P2M: What is the best and worst product feedback you’ve received?

Adam: “A couple times we have had a customer say ‘Hey we haven’t been thinking about this before but what we do with your product has become so important to the way we do business that we want to hire someone to manage this product and do this for our company, do you have a job description for a WordSmith admin?’ It was a really cool point that was super validating in what we were doing. We’ve also done some cool stuff working with people publishing articles like the Associated Press or Yahoo! Sports to automatically generate data backed articles. The Daily Show even came to our office to do a piece about robo-journalism and whether we are putting journalists out of work. And we have also done really cool narratives with people like Greatcall which is a cell phone for the elderly that tracks whether they get to the doctor or whether they need to get groceries that week and it generates a report for their caregiver or kids. So there is really meaningful things like that people have been able to do with our technology.

Low points are when you make something and you spend a lot of time on it and it just doesn’t get the reception that you expected or it just turns out to not be as wide of a problem you thought so you get very few users on it. So you got everyone hyped up about this as the lead cheerleader, and then you were wrong. And that’s going to happen. But it feels like you’ve wasted a lot of excitement and energy and there is no way to hide that no one is using it.”

P2M: How do you regain everyone’s trust and get people excited again to go through the whole cycle again when something like that happens

Adam: “I think it is really really important that product managers realize that their job is not to have answers, their job is to teach people to go get answers.”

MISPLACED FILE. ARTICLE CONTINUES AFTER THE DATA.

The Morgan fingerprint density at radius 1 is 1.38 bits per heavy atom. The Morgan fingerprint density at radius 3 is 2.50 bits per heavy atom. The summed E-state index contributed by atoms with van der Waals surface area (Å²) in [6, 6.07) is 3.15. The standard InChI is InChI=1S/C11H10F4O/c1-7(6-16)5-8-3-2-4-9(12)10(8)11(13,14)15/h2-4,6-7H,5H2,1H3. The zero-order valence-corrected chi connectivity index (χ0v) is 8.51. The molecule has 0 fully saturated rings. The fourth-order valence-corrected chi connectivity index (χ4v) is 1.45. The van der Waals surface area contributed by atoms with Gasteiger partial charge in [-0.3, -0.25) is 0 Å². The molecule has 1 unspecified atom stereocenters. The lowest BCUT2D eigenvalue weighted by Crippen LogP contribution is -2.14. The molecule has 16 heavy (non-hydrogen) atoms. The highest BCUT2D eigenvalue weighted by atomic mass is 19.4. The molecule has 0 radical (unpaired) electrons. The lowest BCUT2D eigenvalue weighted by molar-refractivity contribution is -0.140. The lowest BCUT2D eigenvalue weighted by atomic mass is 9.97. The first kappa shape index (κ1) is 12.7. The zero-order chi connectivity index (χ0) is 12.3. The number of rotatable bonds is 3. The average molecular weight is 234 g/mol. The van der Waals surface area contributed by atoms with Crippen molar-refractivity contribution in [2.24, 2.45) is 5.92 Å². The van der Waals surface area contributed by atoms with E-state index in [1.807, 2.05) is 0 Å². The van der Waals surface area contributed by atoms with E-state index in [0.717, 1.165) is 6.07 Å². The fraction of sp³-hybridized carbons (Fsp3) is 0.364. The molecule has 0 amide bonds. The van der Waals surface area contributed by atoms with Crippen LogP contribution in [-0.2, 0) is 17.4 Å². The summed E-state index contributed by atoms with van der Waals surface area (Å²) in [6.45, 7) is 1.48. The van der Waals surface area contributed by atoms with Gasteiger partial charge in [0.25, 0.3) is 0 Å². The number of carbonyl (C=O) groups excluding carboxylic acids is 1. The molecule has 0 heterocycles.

P2M: Ok, rapid fire time!

Describe your product with 1 adjective.

  • Informative

P2M: What are the top 3 skills needed to be an effective product manager?

  • Ability to see the big picture and small picture at the same time
  • Incredible communication
  • Insatiable curiosity

P2M: If you could have one piece of data or insight into your users, what would it be?

  • Their top 3 problems in order

P2M: What advice would you give to a young PM?

  • Find a position, likely at a smaller company, where you can do as much as possible across many different disciplines. If you want to be a product manager you need to know sales, marketing, engineering, product management, finance, and HR. You need to know everything your company is going to be doing because the product you’re creating has to be taken to market by marketing, financed by finance, sold by sales, and staffed by people that are happy to work on it. You have to know what they do and have respect for it because you will have to persuade them to work with you.

P2M: Tell me about another product that you love or product leader that you admire?

  • Products – All of those share the commonality that they found a new way to do something old that you never would have thought about and then packaged it and explained it really well. They changed the way that people listen to music, communicate with coworkers, interact with their house or consume television.
    •  Spotify
    • Slack
    • The Amazon Eco speaker
    • Youtube TV
  •  Leaders
    • Marissa Mayer – former Yahoo CEO, creator of Google’s Associate Product Manager (APM) program
    • Jack Dorsey – Duel CEO Square and Twitter
    • Sheryl Sandberg – Facebook COO